I Can't Make It, I Have A Migraine
I cancel plans. I cancel plans a lot. One of my least favorite things about having migraine disease is my need for lots of quiet alone time, even if I don't want it. I love being social; I love spending time with friends, going to shows, grabbing a beer, or sitting around having craft night. But the migraines often get me down.
The noncommital response
Sometimes I just don't commit to something I would love to attend. That late-night party down the street, the one that's sure to be fun and full of dancing and friends? "Maybe--if I don't feel bad." The movie I've been wanting to see is playing the night before my period is to arrive--most likely I'll have a migraine then, so going to a movie is just ruled out before I even consider making plans.
Other times, I bail in fear of a migraine. Big events like weddings, funerals, holidays, and other much-anticipated events are almost sure to be accompanied by an attack. A couple of years ago, I got an invitation to a good friend's wedding. I took some factors into consideration: 1, most weddings entail my pretending to have fun and socialize when really I have throbbing pain behind my eyes; 2, going to an old friend's wedding doesn't guarantee you'll actually get to talk to that person; 3, The venue was nearly two hours from my home--and I didn't have the inclination or money to spend the night in the same town as the wedding--that means I would have a long drive there and back--more triggers.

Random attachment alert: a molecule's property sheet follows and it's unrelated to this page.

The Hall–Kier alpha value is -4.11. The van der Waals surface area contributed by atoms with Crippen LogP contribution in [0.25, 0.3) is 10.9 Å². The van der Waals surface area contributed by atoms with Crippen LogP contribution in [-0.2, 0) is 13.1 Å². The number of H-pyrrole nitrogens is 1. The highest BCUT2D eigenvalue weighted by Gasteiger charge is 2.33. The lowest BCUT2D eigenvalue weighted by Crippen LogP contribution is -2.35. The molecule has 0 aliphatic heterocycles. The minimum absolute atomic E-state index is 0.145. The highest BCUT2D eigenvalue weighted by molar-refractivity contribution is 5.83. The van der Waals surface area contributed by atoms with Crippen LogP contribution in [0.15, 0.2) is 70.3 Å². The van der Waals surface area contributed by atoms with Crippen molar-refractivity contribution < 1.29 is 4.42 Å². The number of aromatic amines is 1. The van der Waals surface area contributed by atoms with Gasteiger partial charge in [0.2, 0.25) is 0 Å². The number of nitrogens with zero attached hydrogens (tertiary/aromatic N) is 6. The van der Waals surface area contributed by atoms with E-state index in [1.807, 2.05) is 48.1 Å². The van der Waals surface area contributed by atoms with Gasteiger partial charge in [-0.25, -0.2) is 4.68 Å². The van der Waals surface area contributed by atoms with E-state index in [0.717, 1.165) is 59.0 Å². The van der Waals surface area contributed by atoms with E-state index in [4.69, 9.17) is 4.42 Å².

Out of fear, I wrote a sweet note to my friend and declined the invitation. Turns out she was hurt and disappointed--she'd really wanted me there; I was one of the first friends she'd met as a seventh grader in a new town. So I went. And I had fun. And I got a migraine on the way home.
Mostly I cancel plans at the last minute when I have an attack coming on. Even if the meds I take do work, the postdrome means I'll be sleepy and out of it and not in the mood to socialize. A few years ago, I'd pop Imitrex or Relpax while at a busy rock show at midnight, sure the headache would be gone in a few minutes so I could continue dancing and rocking out. I was usually right in my judgment then and ended up back up to par an hour or so later, ready to continue to the night. I don't feel that way anymore. Now I skip out when I feel the migraine coming on and head straight home, realizing that if I push myself I'll feel worse.
The guilt of migraine
Canceling plans makes me feel terrible; my guilt merely compounds the pain and nausea I'm feeling, and that simply doesn't help anyone, the friends I've canceled on or myself. My friends and family are extremely understanding: they know of my health condition and their first priority (and usually mine) is to take care of me. But I still cannot get over the feeling that maybe, just maybe, they think I'm flaky. That I've let them down. That I can't be counted on. And I can't seem to figure out how to get over that.
I read others' blogs, read mantras about taking care of myself, and read stories about people going through similar things. Maybe one day soon all that will click. Logically, I know the choice I make to go home and try to relax is the only healthy choice I can make. Emotionally, I continue to feel like I'm undependable, and that feels pretty rotten.
Do you prefer reading stories from others with migraine or informational content on our site?